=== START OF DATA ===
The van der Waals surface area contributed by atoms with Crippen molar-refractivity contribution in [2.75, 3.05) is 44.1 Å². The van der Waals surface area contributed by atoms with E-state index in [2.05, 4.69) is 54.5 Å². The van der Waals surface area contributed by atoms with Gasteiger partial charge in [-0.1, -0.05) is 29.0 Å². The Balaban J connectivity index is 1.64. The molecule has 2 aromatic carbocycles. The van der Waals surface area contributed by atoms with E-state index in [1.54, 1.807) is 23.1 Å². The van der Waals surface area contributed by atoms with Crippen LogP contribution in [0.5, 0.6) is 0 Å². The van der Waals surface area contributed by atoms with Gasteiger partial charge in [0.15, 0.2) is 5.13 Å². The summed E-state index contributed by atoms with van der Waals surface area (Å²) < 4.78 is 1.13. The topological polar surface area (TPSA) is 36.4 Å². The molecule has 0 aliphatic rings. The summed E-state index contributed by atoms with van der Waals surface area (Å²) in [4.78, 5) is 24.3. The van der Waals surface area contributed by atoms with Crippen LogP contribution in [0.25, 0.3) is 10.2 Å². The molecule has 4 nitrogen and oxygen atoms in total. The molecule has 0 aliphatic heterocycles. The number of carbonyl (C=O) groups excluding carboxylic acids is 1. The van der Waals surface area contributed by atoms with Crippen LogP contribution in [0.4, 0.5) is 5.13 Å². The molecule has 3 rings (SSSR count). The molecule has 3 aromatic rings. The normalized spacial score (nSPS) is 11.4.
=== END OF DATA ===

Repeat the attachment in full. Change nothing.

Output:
The van der Waals surface area contributed by atoms with Crippen molar-refractivity contribution in [2.75, 3.05) is 44.1 Å². The van der Waals surface area contributed by atoms with E-state index in [2.05, 4.69) is 54.5 Å². The van der Waals surface area contributed by atoms with Gasteiger partial charge in [-0.1, -0.05) is 29.0 Å². The Balaban J connectivity index is 1.64. The molecule has 2 aromatic carbocycles. The van der Waals surface area contributed by atoms with E-state index in [1.54, 1.807) is 23.1 Å². The van der Waals surface area contributed by atoms with Crippen LogP contribution in [0.5, 0.6) is 0 Å². The van der Waals surface area contributed by atoms with Gasteiger partial charge in [0.15, 0.2) is 5.13 Å². The summed E-state index contributed by atoms with van der Waals surface area (Å²) < 4.78 is 1.13. The topological polar surface area (TPSA) is 36.4 Å². The molecule has 0 aliphatic rings. The summed E-state index contributed by atoms with van der Waals surface area (Å²) in [4.78, 5) is 24.3. The van der Waals surface area contributed by atoms with Crippen LogP contribution in [0.25, 0.3) is 10.2 Å². The molecule has 4 nitrogen and oxygen atoms in total. The molecule has 0 aliphatic heterocycles. The number of carbonyl (C=O) groups excluding carboxylic acids is 1. The van der Waals surface area contributed by atoms with Crippen LogP contribution in [0.4, 0.5) is 5.13 Å². The molecule has 3 rings (SSSR count). The molecule has 3 aromatic rings. The normalized spacial score (nSPS) is 11.4.